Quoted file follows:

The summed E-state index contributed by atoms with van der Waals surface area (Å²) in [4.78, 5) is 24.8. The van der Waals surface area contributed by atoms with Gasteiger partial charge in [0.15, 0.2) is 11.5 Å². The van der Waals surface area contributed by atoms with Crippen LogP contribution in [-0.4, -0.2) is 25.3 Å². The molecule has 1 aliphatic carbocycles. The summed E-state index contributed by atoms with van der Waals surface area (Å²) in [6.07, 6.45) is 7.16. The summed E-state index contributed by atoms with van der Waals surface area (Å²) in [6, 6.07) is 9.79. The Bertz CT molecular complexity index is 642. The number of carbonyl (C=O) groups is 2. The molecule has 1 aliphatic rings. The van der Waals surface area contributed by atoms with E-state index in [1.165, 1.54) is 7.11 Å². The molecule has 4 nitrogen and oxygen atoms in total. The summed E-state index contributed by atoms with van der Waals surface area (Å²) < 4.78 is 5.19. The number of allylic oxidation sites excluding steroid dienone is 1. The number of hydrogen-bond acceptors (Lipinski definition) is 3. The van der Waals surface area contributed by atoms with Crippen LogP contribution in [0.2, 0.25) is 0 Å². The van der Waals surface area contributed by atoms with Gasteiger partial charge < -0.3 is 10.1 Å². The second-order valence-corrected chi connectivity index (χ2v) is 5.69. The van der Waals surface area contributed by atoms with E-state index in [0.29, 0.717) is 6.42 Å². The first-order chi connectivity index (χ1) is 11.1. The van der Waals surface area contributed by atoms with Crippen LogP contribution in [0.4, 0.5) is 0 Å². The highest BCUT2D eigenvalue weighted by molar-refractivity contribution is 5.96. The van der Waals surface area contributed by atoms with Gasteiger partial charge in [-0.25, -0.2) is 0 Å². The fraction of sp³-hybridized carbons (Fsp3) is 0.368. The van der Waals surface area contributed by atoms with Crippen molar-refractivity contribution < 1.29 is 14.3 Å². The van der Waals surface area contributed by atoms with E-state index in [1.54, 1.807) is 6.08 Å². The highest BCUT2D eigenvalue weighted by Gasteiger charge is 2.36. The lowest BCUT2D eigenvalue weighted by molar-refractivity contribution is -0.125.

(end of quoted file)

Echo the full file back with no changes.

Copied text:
The summed E-state index contributed by atoms with van der Waals surface area (Å²) in [4.78, 5) is 24.8. The van der Waals surface area contributed by atoms with Gasteiger partial charge in [0.15, 0.2) is 11.5 Å². The van der Waals surface area contributed by atoms with Crippen LogP contribution in [-0.4, -0.2) is 25.3 Å². The molecule has 1 aliphatic carbocycles. The summed E-state index contributed by atoms with van der Waals surface area (Å²) in [6.07, 6.45) is 7.16. The summed E-state index contributed by atoms with van der Waals surface area (Å²) in [6, 6.07) is 9.79. The Bertz CT molecular complexity index is 642. The number of carbonyl (C=O) groups is 2. The molecule has 1 aliphatic rings. The van der Waals surface area contributed by atoms with E-state index in [1.165, 1.54) is 7.11 Å². The molecule has 4 nitrogen and oxygen atoms in total. The summed E-state index contributed by atoms with van der Waals surface area (Å²) < 4.78 is 5.19. The number of allylic oxidation sites excluding steroid dienone is 1. The number of hydrogen-bond acceptors (Lipinski definition) is 3. The van der Waals surface area contributed by atoms with Crippen LogP contribution in [0.2, 0.25) is 0 Å². The van der Waals surface area contributed by atoms with Gasteiger partial charge < -0.3 is 10.1 Å². The second-order valence-corrected chi connectivity index (χ2v) is 5.69. The van der Waals surface area contributed by atoms with E-state index in [0.29, 0.717) is 6.42 Å². The first-order chi connectivity index (χ1) is 11.1. The van der Waals surface area contributed by atoms with Crippen LogP contribution in [0.4, 0.5) is 0 Å². The highest BCUT2D eigenvalue weighted by molar-refractivity contribution is 5.96. The van der Waals surface area contributed by atoms with Gasteiger partial charge in [-0.25, -0.2) is 0 Å². The fraction of sp³-hybridized carbons (Fsp3) is 0.368. The van der Waals surface area contributed by atoms with Crippen molar-refractivity contribution < 1.29 is 14.3 Å². The van der Waals surface area contributed by atoms with E-state index in [1.54, 1.807) is 6.08 Å². The highest BCUT2D eigenvalue weighted by Gasteiger charge is 2.36. The lowest BCUT2D eigenvalue weighted by molar-refractivity contribution is -0.125.